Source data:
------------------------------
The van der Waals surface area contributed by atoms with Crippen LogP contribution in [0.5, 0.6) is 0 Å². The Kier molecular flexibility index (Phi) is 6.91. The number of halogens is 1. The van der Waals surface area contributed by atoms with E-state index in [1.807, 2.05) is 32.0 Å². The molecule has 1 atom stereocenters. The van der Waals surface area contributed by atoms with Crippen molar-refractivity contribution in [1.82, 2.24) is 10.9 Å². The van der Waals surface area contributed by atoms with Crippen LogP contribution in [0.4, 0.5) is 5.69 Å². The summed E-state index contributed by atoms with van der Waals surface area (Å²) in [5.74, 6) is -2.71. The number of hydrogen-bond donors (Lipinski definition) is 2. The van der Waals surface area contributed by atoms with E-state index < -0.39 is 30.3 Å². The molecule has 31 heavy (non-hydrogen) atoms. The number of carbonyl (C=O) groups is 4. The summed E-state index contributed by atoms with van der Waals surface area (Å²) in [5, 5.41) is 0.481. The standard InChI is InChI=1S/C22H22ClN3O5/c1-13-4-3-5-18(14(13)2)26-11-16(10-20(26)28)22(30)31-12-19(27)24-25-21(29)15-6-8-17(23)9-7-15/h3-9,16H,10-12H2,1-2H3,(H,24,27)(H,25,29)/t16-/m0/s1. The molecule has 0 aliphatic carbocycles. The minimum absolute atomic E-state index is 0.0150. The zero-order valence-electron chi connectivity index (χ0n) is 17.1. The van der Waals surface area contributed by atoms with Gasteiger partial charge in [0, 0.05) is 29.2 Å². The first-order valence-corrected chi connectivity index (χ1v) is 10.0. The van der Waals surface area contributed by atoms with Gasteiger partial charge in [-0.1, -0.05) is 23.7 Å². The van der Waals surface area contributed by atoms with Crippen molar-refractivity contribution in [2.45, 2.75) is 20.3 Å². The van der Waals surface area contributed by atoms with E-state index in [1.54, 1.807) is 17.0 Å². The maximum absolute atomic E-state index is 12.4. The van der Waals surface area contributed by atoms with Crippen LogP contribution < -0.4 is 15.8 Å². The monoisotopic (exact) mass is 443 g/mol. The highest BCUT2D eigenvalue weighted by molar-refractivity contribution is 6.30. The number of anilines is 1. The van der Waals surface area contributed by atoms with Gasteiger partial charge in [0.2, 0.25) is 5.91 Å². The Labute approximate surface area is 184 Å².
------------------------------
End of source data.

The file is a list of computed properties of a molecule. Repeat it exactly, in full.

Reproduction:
The van der Waals surface area contributed by atoms with Crippen LogP contribution in [0.5, 0.6) is 0 Å². The Kier molecular flexibility index (Phi) is 6.91. The number of halogens is 1. The van der Waals surface area contributed by atoms with E-state index in [1.807, 2.05) is 32.0 Å². The molecule has 1 atom stereocenters. The van der Waals surface area contributed by atoms with Crippen molar-refractivity contribution in [1.82, 2.24) is 10.9 Å². The van der Waals surface area contributed by atoms with Crippen LogP contribution in [0.4, 0.5) is 5.69 Å². The summed E-state index contributed by atoms with van der Waals surface area (Å²) in [5.74, 6) is -2.71. The number of hydrogen-bond donors (Lipinski definition) is 2. The van der Waals surface area contributed by atoms with E-state index < -0.39 is 30.3 Å². The molecule has 31 heavy (non-hydrogen) atoms. The number of carbonyl (C=O) groups is 4. The summed E-state index contributed by atoms with van der Waals surface area (Å²) in [5, 5.41) is 0.481. The standard InChI is InChI=1S/C22H22ClN3O5/c1-13-4-3-5-18(14(13)2)26-11-16(10-20(26)28)22(30)31-12-19(27)24-25-21(29)15-6-8-17(23)9-7-15/h3-9,16H,10-12H2,1-2H3,(H,24,27)(H,25,29)/t16-/m0/s1. The molecule has 0 aliphatic carbocycles. The minimum absolute atomic E-state index is 0.0150. The zero-order valence-electron chi connectivity index (χ0n) is 17.1. The van der Waals surface area contributed by atoms with Gasteiger partial charge in [0, 0.05) is 29.2 Å². The first-order valence-corrected chi connectivity index (χ1v) is 10.0. The van der Waals surface area contributed by atoms with Gasteiger partial charge in [-0.1, -0.05) is 23.7 Å². The van der Waals surface area contributed by atoms with Crippen molar-refractivity contribution in [2.45, 2.75) is 20.3 Å². The van der Waals surface area contributed by atoms with E-state index in [1.54, 1.807) is 17.0 Å². The maximum absolute atomic E-state index is 12.4. The van der Waals surface area contributed by atoms with Crippen LogP contribution < -0.4 is 15.8 Å². The monoisotopic (exact) mass is 443 g/mol. The highest BCUT2D eigenvalue weighted by molar-refractivity contribution is 6.30. The number of anilines is 1. The van der Waals surface area contributed by atoms with Gasteiger partial charge in [0.2, 0.25) is 5.91 Å². The Labute approximate surface area is 184 Å².